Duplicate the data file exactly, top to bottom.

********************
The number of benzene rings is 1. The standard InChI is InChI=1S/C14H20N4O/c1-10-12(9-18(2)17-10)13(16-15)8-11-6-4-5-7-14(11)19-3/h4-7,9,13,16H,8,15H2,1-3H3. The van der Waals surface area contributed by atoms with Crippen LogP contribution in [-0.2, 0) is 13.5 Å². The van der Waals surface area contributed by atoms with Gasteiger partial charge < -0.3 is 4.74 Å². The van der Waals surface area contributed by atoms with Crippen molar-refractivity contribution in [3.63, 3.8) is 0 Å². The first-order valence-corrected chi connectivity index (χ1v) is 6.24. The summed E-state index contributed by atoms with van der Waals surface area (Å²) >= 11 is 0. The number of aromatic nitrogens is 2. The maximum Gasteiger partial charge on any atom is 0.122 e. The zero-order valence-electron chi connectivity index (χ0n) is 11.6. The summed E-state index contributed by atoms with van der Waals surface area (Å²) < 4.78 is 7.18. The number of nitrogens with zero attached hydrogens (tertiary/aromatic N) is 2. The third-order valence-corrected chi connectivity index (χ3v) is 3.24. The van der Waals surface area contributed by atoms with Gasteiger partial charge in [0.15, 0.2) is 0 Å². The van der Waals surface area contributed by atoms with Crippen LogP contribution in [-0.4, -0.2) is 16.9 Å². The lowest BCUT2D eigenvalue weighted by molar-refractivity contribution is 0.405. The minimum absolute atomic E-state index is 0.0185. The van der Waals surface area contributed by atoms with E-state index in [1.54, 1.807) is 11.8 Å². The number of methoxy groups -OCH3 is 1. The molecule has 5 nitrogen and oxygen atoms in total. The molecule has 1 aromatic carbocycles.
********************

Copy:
The number of benzene rings is 1. The standard InChI is InChI=1S/C14H20N4O/c1-10-12(9-18(2)17-10)13(16-15)8-11-6-4-5-7-14(11)19-3/h4-7,9,13,16H,8,15H2,1-3H3. The van der Waals surface area contributed by atoms with Crippen LogP contribution in [-0.2, 0) is 13.5 Å². The van der Waals surface area contributed by atoms with Gasteiger partial charge < -0.3 is 4.74 Å². The van der Waals surface area contributed by atoms with Crippen molar-refractivity contribution in [3.63, 3.8) is 0 Å². The first-order valence-corrected chi connectivity index (χ1v) is 6.24. The summed E-state index contributed by atoms with van der Waals surface area (Å²) >= 11 is 0. The number of aromatic nitrogens is 2. The maximum Gasteiger partial charge on any atom is 0.122 e. The zero-order valence-electron chi connectivity index (χ0n) is 11.6. The summed E-state index contributed by atoms with van der Waals surface area (Å²) < 4.78 is 7.18. The number of nitrogens with zero attached hydrogens (tertiary/aromatic N) is 2. The third-order valence-corrected chi connectivity index (χ3v) is 3.24. The van der Waals surface area contributed by atoms with Gasteiger partial charge in [0.15, 0.2) is 0 Å². The van der Waals surface area contributed by atoms with Crippen LogP contribution in [-0.4, -0.2) is 16.9 Å². The lowest BCUT2D eigenvalue weighted by molar-refractivity contribution is 0.405. The minimum absolute atomic E-state index is 0.0185. The van der Waals surface area contributed by atoms with E-state index in [1.54, 1.807) is 11.8 Å². The number of methoxy groups -OCH3 is 1. The molecule has 5 nitrogen and oxygen atoms in total. The molecule has 1 aromatic carbocycles.